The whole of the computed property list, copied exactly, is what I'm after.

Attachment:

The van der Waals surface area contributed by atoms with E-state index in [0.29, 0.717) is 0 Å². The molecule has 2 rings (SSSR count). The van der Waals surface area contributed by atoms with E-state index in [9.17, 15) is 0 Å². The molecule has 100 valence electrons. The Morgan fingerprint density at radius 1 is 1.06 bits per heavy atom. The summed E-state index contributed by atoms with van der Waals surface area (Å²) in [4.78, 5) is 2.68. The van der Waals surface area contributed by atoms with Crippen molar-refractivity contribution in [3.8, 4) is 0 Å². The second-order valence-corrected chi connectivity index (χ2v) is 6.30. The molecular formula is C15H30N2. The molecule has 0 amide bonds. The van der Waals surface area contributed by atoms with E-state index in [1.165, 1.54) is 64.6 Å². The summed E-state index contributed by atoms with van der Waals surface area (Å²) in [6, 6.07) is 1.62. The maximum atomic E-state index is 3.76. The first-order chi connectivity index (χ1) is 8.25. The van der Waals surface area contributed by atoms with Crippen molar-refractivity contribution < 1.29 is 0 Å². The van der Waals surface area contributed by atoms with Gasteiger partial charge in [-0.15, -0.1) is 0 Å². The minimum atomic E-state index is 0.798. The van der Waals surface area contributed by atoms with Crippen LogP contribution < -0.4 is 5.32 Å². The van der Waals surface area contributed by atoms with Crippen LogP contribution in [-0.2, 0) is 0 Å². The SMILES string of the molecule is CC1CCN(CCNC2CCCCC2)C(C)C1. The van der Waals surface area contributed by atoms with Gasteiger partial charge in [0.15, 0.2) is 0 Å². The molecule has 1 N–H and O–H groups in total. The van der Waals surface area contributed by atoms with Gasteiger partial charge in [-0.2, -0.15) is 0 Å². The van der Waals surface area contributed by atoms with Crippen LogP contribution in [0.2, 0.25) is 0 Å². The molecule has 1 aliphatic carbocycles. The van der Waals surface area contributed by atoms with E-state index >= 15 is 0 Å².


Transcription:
The van der Waals surface area contributed by atoms with E-state index in [0.29, 0.717) is 0 Å². The molecule has 2 rings (SSSR count). The van der Waals surface area contributed by atoms with E-state index in [9.17, 15) is 0 Å². The molecule has 100 valence electrons. The Morgan fingerprint density at radius 1 is 1.06 bits per heavy atom. The summed E-state index contributed by atoms with van der Waals surface area (Å²) in [4.78, 5) is 2.68. The van der Waals surface area contributed by atoms with Crippen molar-refractivity contribution in [3.8, 4) is 0 Å². The second-order valence-corrected chi connectivity index (χ2v) is 6.30. The molecular formula is C15H30N2. The molecule has 0 amide bonds. The van der Waals surface area contributed by atoms with E-state index in [1.165, 1.54) is 64.6 Å². The summed E-state index contributed by atoms with van der Waals surface area (Å²) in [6, 6.07) is 1.62. The maximum atomic E-state index is 3.76. The first-order chi connectivity index (χ1) is 8.25. The van der Waals surface area contributed by atoms with Crippen molar-refractivity contribution < 1.29 is 0 Å². The van der Waals surface area contributed by atoms with Gasteiger partial charge in [-0.15, -0.1) is 0 Å². The minimum atomic E-state index is 0.798. The van der Waals surface area contributed by atoms with Crippen LogP contribution < -0.4 is 5.32 Å². The van der Waals surface area contributed by atoms with Crippen LogP contribution in [-0.2, 0) is 0 Å². The SMILES string of the molecule is CC1CCN(CCNC2CCCCC2)C(C)C1. The van der Waals surface area contributed by atoms with Gasteiger partial charge in [0.15, 0.2) is 0 Å². The molecule has 1 N–H and O–H groups in total. The van der Waals surface area contributed by atoms with Gasteiger partial charge in [-0.2, -0.15) is 0 Å². The van der Waals surface area contributed by atoms with Crippen LogP contribution in [0.2, 0.25) is 0 Å². The molecule has 1 aliphatic carbocycles. The van der Waals surface area contributed by atoms with E-state index >= 15 is 0 Å².